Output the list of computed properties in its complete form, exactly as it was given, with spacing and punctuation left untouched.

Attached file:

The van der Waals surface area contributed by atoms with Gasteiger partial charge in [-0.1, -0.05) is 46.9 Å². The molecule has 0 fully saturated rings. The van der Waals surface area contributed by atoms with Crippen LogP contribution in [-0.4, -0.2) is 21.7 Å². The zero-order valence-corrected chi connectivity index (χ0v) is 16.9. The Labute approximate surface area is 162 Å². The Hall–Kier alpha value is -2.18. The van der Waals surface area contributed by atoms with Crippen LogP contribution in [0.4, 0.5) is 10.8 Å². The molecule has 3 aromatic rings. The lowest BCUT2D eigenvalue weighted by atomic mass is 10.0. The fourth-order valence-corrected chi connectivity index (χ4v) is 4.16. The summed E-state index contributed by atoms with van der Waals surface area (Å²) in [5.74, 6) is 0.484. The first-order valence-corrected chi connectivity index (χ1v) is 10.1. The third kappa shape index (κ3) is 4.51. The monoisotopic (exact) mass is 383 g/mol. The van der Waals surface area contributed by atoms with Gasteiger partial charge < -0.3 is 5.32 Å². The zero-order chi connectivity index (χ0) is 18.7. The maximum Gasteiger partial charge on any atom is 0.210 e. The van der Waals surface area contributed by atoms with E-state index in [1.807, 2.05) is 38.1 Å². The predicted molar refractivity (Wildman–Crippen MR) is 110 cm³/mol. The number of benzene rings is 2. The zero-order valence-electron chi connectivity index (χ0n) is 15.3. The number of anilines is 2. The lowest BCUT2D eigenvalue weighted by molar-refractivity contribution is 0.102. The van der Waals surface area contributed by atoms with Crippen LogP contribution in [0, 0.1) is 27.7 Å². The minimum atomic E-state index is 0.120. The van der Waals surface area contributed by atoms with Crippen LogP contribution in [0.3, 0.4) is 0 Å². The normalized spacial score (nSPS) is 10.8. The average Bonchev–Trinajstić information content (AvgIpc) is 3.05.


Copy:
The van der Waals surface area contributed by atoms with Gasteiger partial charge in [-0.1, -0.05) is 46.9 Å². The molecule has 0 fully saturated rings. The van der Waals surface area contributed by atoms with Crippen LogP contribution in [-0.4, -0.2) is 21.7 Å². The zero-order valence-corrected chi connectivity index (χ0v) is 16.9. The Labute approximate surface area is 162 Å². The Hall–Kier alpha value is -2.18. The van der Waals surface area contributed by atoms with Crippen LogP contribution in [0.4, 0.5) is 10.8 Å². The molecule has 3 aromatic rings. The lowest BCUT2D eigenvalue weighted by atomic mass is 10.0. The fourth-order valence-corrected chi connectivity index (χ4v) is 4.16. The summed E-state index contributed by atoms with van der Waals surface area (Å²) in [5.74, 6) is 0.484. The first-order valence-corrected chi connectivity index (χ1v) is 10.1. The third kappa shape index (κ3) is 4.51. The monoisotopic (exact) mass is 383 g/mol. The van der Waals surface area contributed by atoms with Gasteiger partial charge < -0.3 is 5.32 Å². The zero-order chi connectivity index (χ0) is 18.7. The maximum Gasteiger partial charge on any atom is 0.210 e. The van der Waals surface area contributed by atoms with E-state index in [1.807, 2.05) is 38.1 Å². The predicted molar refractivity (Wildman–Crippen MR) is 110 cm³/mol. The number of benzene rings is 2. The zero-order valence-electron chi connectivity index (χ0n) is 15.3. The number of anilines is 2. The lowest BCUT2D eigenvalue weighted by molar-refractivity contribution is 0.102. The van der Waals surface area contributed by atoms with Crippen LogP contribution in [0, 0.1) is 27.7 Å². The minimum atomic E-state index is 0.120. The van der Waals surface area contributed by atoms with Crippen LogP contribution in [0.3, 0.4) is 0 Å². The normalized spacial score (nSPS) is 10.8. The average Bonchev–Trinajstić information content (AvgIpc) is 3.05.